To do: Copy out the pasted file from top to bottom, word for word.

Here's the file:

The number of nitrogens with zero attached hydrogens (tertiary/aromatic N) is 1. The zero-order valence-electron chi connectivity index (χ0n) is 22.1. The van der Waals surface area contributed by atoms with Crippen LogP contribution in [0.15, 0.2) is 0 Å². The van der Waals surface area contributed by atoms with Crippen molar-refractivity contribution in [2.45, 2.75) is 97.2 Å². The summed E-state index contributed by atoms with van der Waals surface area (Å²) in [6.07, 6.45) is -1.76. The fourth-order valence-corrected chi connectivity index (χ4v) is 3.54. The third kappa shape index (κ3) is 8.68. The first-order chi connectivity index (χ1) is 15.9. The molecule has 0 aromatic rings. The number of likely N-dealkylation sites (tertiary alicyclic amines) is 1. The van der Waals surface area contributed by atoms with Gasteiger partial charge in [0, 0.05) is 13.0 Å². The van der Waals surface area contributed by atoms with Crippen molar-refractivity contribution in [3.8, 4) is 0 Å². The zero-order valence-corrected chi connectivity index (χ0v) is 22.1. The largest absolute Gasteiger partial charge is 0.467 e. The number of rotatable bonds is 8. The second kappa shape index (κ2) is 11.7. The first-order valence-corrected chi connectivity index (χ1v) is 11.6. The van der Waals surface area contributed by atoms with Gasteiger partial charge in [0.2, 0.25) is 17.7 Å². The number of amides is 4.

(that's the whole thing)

The number of nitrogens with zero attached hydrogens (tertiary/aromatic N) is 1. The zero-order valence-electron chi connectivity index (χ0n) is 22.1. The van der Waals surface area contributed by atoms with Crippen LogP contribution in [0.15, 0.2) is 0 Å². The van der Waals surface area contributed by atoms with Crippen molar-refractivity contribution in [2.45, 2.75) is 97.2 Å². The summed E-state index contributed by atoms with van der Waals surface area (Å²) in [6.07, 6.45) is -1.76. The fourth-order valence-corrected chi connectivity index (χ4v) is 3.54. The third kappa shape index (κ3) is 8.68. The first-order chi connectivity index (χ1) is 15.9. The molecule has 0 aromatic rings. The number of likely N-dealkylation sites (tertiary alicyclic amines) is 1. The van der Waals surface area contributed by atoms with Gasteiger partial charge in [0, 0.05) is 13.0 Å². The van der Waals surface area contributed by atoms with Crippen molar-refractivity contribution in [3.8, 4) is 0 Å². The zero-order valence-corrected chi connectivity index (χ0v) is 22.1. The largest absolute Gasteiger partial charge is 0.467 e. The number of rotatable bonds is 8. The second kappa shape index (κ2) is 11.7. The first-order valence-corrected chi connectivity index (χ1v) is 11.6. The van der Waals surface area contributed by atoms with Gasteiger partial charge in [0.2, 0.25) is 17.7 Å². The number of amides is 4.